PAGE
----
How KodenKan spirit helps my Aikido training


I’ve been tired lately. i’m attempting to buy a condo and it’s.. well it’s draining. Lots of things to think about, what do these reports mean? I have to pay what to which appraiser? All of this, along with a back that’s been bugging me and work kicking my ass is taking a toll on the time I spend at the dojo. i’m averaging 2 days a week now on a good week.

I thought a bit today, not about the Aikido training I do at Aikido of Petaluma, but of the KodenKan school Jujitsu I did as a kid. Kodenkan (ancient tradition school) stresses that the senior students teach the junior students. This tradition is something that is informally practiced at our dojo, without affiliation to the Kodenkan school. Everyone at our school has a voice and is encouraged to speak their voice, from sensei to sempai to the person that just walked on the mat five minutes ago.

What I’m thinking is simply this: We are a community. It honors our teacher to show up to class. It gives us the opportunity to have another mind and body and allow those that we train with the opportunity to train and experience a different person, a different way of attacking, a different way of taking a fall and a different way of throwing through this person on the mat.

“But what could I possibly offer? Surely there must be others that are better equipped to teach someone?”

As a student senior to someone else, I can simply offer my experiences and my way of moving through a technique. Since I’m a bigger guy (Think Sumo lite) then I can offer inspiration to someone else that may be hesitant to get on the mat because of his size. As a student junior to others, i can offer my humility and willingness to learn something from someone else. These are the ways we can honor ourselves, our school and our Sensei. Although the Danzan Ryu system is much different than Aikido, the concept of the KodenKan school can transcend to how we view our participation in the dojo.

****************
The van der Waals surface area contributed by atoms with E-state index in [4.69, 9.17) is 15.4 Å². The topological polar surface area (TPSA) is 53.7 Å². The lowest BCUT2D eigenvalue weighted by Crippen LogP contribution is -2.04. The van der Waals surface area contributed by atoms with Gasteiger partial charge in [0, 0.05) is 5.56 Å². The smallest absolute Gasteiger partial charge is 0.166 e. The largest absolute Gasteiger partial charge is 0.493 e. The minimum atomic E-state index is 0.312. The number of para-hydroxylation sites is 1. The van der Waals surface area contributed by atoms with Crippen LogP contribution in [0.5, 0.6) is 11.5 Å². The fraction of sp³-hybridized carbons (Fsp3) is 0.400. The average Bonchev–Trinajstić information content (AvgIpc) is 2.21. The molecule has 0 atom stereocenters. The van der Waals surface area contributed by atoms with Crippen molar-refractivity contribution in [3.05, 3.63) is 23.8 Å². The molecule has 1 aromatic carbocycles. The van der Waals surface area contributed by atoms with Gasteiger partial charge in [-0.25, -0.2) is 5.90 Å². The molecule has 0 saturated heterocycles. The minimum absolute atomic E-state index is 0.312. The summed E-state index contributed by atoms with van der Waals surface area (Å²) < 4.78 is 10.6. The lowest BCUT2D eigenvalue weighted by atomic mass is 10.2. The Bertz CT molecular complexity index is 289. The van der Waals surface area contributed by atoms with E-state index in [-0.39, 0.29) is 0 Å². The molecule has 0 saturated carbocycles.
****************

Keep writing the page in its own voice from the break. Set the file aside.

I think that this is a much different concept than just paying your tuition, showing up and learning techniques. I’ve learned compassion, patience, kindness, openness of body, mind and spirit. Aikido was created by a man who could not be defeated. He decided that there must be more to technique and winning, and thus, came to create our art for two main reasons: the loving protection of others and the polishing of spirit. Through our training we learn to live in teh world happy, fearless and joyful. These are well worth me coming back with more regularity.


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